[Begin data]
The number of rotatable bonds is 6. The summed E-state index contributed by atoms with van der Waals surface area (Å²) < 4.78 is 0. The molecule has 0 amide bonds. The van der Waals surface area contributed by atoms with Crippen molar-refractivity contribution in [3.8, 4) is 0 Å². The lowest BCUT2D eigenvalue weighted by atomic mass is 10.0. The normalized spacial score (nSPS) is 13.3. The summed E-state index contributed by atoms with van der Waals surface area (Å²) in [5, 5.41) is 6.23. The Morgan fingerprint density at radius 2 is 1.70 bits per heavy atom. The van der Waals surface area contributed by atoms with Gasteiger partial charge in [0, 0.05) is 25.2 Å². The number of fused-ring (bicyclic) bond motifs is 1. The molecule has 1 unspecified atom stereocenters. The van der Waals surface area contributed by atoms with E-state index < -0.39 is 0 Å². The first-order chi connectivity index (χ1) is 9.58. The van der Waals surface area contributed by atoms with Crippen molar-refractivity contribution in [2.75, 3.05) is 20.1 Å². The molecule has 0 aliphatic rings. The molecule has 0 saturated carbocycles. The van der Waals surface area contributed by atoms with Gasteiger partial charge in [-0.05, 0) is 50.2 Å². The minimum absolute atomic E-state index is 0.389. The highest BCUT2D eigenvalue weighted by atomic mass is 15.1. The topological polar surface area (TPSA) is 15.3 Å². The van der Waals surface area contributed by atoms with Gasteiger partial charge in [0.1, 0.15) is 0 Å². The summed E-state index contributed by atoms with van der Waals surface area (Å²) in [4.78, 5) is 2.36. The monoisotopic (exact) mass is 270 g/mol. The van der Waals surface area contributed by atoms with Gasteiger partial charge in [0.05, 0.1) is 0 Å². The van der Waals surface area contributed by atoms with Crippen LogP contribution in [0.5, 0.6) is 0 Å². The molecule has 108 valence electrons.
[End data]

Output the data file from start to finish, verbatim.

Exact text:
The number of rotatable bonds is 6. The summed E-state index contributed by atoms with van der Waals surface area (Å²) < 4.78 is 0. The molecule has 0 amide bonds. The van der Waals surface area contributed by atoms with Crippen molar-refractivity contribution in [3.8, 4) is 0 Å². The lowest BCUT2D eigenvalue weighted by atomic mass is 10.0. The normalized spacial score (nSPS) is 13.3. The summed E-state index contributed by atoms with van der Waals surface area (Å²) in [5, 5.41) is 6.23. The Morgan fingerprint density at radius 2 is 1.70 bits per heavy atom. The van der Waals surface area contributed by atoms with Gasteiger partial charge in [0, 0.05) is 25.2 Å². The number of fused-ring (bicyclic) bond motifs is 1. The molecule has 1 unspecified atom stereocenters. The van der Waals surface area contributed by atoms with E-state index < -0.39 is 0 Å². The first-order chi connectivity index (χ1) is 9.58. The van der Waals surface area contributed by atoms with Crippen molar-refractivity contribution in [2.75, 3.05) is 20.1 Å². The molecule has 0 aliphatic rings. The molecule has 0 saturated carbocycles. The van der Waals surface area contributed by atoms with Gasteiger partial charge in [-0.05, 0) is 50.2 Å². The minimum absolute atomic E-state index is 0.389. The highest BCUT2D eigenvalue weighted by atomic mass is 15.1. The topological polar surface area (TPSA) is 15.3 Å². The van der Waals surface area contributed by atoms with Gasteiger partial charge in [0.1, 0.15) is 0 Å². The summed E-state index contributed by atoms with van der Waals surface area (Å²) in [4.78, 5) is 2.36. The monoisotopic (exact) mass is 270 g/mol. The van der Waals surface area contributed by atoms with Gasteiger partial charge in [0.05, 0.1) is 0 Å². The van der Waals surface area contributed by atoms with Crippen LogP contribution in [0.5, 0.6) is 0 Å². The molecule has 108 valence electrons.